JDE beats a path to customers to allay Oracle fears

DENVER – Amidst speculation and hand-wringing over last week’s takeover news, the Smothers Brothers sang “”The Impossible Dream”” at the opening of J.D. Edwards’ annual user group conference Tuesday.

The comedy duo,

co-headliners at an evening concert for 7,000 customers, partners and JDE employees here, also joked about the dream turning into a nightmare featuring an “”evil Larry.””

That would be Larry Ellison of Oracle Corp., who threatens to break up JDE’s proposed merger with PeopleSoft Inc. with an all-cash offer for the bigger company. JDE doesn’t figure in his plans.

But while vigorously defending his proposed deal with PeopleSoft, JDE chair and CEO Bob Dutkowsky made it clear that if Oracle succeeds it won’t be a surprise. “”If the PeopleSoft deal falls apart we have tremendous options,”” he told reporters, “”not the least of which is to go in and take a bunch of dissatisfied Oracle customers.””

Industry analysts here agree that Oracle’s US$16 a share bid for PeopleSoft stock is very low and undoubtedly will be fattened. The question is when. In the meantime, JDE and PeopleSoft customers are hesitating on upgrading or investing in new software from the two firms, posing risks to their bottom lines and share prices.

In an attempt to show how seriously they take that threat, JDE executives are meeting prospective software buyers to address their concerns.

Dutkowsky told reporters on Monday how he lobbied a prospective customer with US$60 million to spend on enterprise planning software.

“”After 30 minutes together, J.D. Edwards is still in the mix”” and hadn’t crossed the company off its list, he said proudly.

Harry Debes, senior vice-president for the Americas, told reporters prospects are asking for written promises of long-term product support as a condition of purchases.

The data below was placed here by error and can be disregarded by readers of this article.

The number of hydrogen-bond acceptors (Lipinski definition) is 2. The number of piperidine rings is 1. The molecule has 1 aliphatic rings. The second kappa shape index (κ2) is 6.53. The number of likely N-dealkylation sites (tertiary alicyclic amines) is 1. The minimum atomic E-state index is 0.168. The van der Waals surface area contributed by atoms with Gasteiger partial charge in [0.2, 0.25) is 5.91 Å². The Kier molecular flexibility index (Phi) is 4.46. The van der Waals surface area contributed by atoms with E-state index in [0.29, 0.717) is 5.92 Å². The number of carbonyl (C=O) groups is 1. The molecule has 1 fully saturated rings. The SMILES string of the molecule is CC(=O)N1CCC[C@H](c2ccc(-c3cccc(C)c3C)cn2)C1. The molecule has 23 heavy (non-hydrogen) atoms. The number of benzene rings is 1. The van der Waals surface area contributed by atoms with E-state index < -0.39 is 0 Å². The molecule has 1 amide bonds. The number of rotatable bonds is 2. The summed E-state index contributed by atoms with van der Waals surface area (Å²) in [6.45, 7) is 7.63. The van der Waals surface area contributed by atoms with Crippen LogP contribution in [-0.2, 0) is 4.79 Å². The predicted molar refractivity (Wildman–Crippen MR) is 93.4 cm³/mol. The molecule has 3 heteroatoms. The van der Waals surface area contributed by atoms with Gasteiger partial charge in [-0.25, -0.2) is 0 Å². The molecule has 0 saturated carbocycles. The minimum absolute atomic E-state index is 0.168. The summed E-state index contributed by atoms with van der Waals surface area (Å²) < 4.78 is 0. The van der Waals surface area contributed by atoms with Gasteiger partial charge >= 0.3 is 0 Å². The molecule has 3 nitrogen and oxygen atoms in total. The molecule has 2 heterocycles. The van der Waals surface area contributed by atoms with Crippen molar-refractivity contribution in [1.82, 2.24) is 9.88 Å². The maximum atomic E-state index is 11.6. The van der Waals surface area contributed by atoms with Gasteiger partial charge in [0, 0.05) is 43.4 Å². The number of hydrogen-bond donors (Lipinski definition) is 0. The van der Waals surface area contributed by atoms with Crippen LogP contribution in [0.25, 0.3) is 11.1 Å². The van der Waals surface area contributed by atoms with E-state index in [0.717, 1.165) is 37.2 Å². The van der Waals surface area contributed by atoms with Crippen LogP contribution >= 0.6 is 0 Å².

“”I’ve said to them, ‘Give me the things you need to be comfortable. Give me the language you need in the agreement between our two firms to give you comfort and we will see if we can get you that.’

“”If a customer comes with a shopping list we’ll take it to our legal department and their legal department as see if we can use this language,”” he said. “”If the answer is no we’ll have to see if we can find a compromise.””

While Dutkowsky hopes the PeopleSoft deal will be done by the end of September, he warned customers putting off decisions could be costly.

But “”for every customer that will pause, another will move forward”” he added confidently.

To help the cause, he thrashed Ellison’s promise to stop development of PeopleSoft products if his bid succeeds and help them to move to Oracle applications by saying “”that’s just unacceptable. . . . We will not force our customers to migrate from one product to another.””

Part of the message JDE executives want the media and analysts to spread is that JDE is a healthy company still worth buying from. Forrester Research analyst Paul Hamerman agrees.

Prospects “”should move forward with their plans (to buy JDE applications),”” he said in an interview, in part because if everything falls apart JDE can survive. “”Their products will continue to be improved.”” The odds are its deal with PeopleSoft will go ahead, he also said.

Companies thinking of buying or upgrading PeopleSoft applications, on the other hand “”face more uncertainty.”” In fact, he said, customers may be able to influence the outcome.

“”If they hold off or do nothing, that would support Oracle’s bid. If they buy, then they’re supporting PeopleSoft.””

While strumming “”The Impossible Dream,”” Dick Smothers talked about the message in the song that JDE executives will take to heart: “”Fight for what you believe in. If you do that, you’ll be a winner no matter what happens.””

The other co-headliner JDE chose for that concert: The Blues Brothers.

Comment: info@itbusiness.ca

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Howard Solomon
Howard Solomon
Currently a freelance writer. Former editor of ITWorldCanada.com and Computing Canada. An IT journalist since 1997, Howard has written for several of ITWC's sister publications, including ITBusiness.ca. Before arriving at ITWC he served as a staff reporter at the Calgary Herald and the Brampton (Ont.) Daily Times.

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